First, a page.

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Food Products That Really Suck and Should Never Be Made

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4 hours ago, Lisa Shock said:

Bisquick -Why pay 3 times as much for some AP flour, trans-fat laden dried shortening crystals, baking powder, sugar and salt? Most people have (or should have) fresh AP flour, oil or butter, baking powder, sugar and salt in their kitchen.

It might surprise you to learn that people don’t automatically have flour or baking powder in their kitchen!  I could take you over to a relative’s kitchen and defy you to find any flour or any baking powder.  And I doubt this is a particularly isolated case sad as that may seem. 

 

I no longer buy or use Bisquick but there was a time in my life when there was a box of it in my kitchen and I turned to it often.  

 

Hamburger Helper, Parmesan in a green shaker, Lipton Noodles and Sauce, canned and packaged soups have all played a role in my life at one time or another.

 

 They no longer appear in my pantry but that’s largely because I have time which was in very short supply when I was holding down two jobs, raising three children and attending university.xD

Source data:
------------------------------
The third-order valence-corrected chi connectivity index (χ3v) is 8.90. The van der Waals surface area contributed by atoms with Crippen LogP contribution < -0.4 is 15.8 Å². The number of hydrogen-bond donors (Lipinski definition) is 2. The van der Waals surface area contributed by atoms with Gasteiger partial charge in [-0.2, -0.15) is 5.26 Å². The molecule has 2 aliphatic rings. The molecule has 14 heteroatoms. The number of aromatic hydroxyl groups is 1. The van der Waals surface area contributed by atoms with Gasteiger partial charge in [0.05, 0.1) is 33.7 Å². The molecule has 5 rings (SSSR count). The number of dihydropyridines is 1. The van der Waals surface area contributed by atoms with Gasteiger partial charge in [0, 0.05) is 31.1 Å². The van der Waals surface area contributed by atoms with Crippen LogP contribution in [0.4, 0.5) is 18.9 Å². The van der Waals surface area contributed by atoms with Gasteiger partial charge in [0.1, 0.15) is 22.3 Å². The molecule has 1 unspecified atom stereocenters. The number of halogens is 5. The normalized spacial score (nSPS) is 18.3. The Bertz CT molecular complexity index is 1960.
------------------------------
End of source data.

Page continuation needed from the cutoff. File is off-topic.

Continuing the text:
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Anna Nielsen aka "Anna N"

...I just let people know about something I made for supper that they might enjoy, too. That's all it is. (Nigel Slater)

"Cooking is about doing the best with what you have . . . and succeeding." John Thorne

Our 2012 (Kerry Beal and me) Blog

My 2004 eG Blog

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On 4/25/2018 at 4:30 PM, Toliver said:

Oh, the horror...

Stouffer's Seasoning Wraps

They're pieces of paper with spice/herb seasonings stuck on them. You're supposed to use a non-stick skillet and no fat, wrap the protein in the seasoned paper and press on the paper-wrapped protein so the seasoning will stick to the protein. Then fry/saute it, paper and all. Then make sure you throw away the paper before consuming the now-seasoned protein. O.o

The "wraps" come in four flavors: 

Italian Countryside Herb
Lemon Dill
Roasted Garlic and Lemon
Roasted Tomato Herb

 

Clicking on the link above will take you to the product page. Click on one of the "wrap" products and on the new page scroll down for the cooking instructions.

 

Maybe I'm over-reacting about this new product.

Could the "wraps" just be "training wheels" for new cooks? Or is it really just the very bad idea I think it is?

I saw a commercial on TV for these last night.

 

Just....no....nope nope nope.

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Okay, Bisquick, Hamburger Helper,  Shake cheese and canned soup all had a welcome place in our camper.  With two little kids who

were picky eaters, I knew there would always be something that they would eat.  And to be honest, the whole point of camping for me

was to get out of the kitchen and into nature and all those things made it easier by far.  And I can't forget the thing that was a 

family favorite ...Jiffy Pop.   If using  these "crutches" makes for a better family meal time, go for it with my blessings!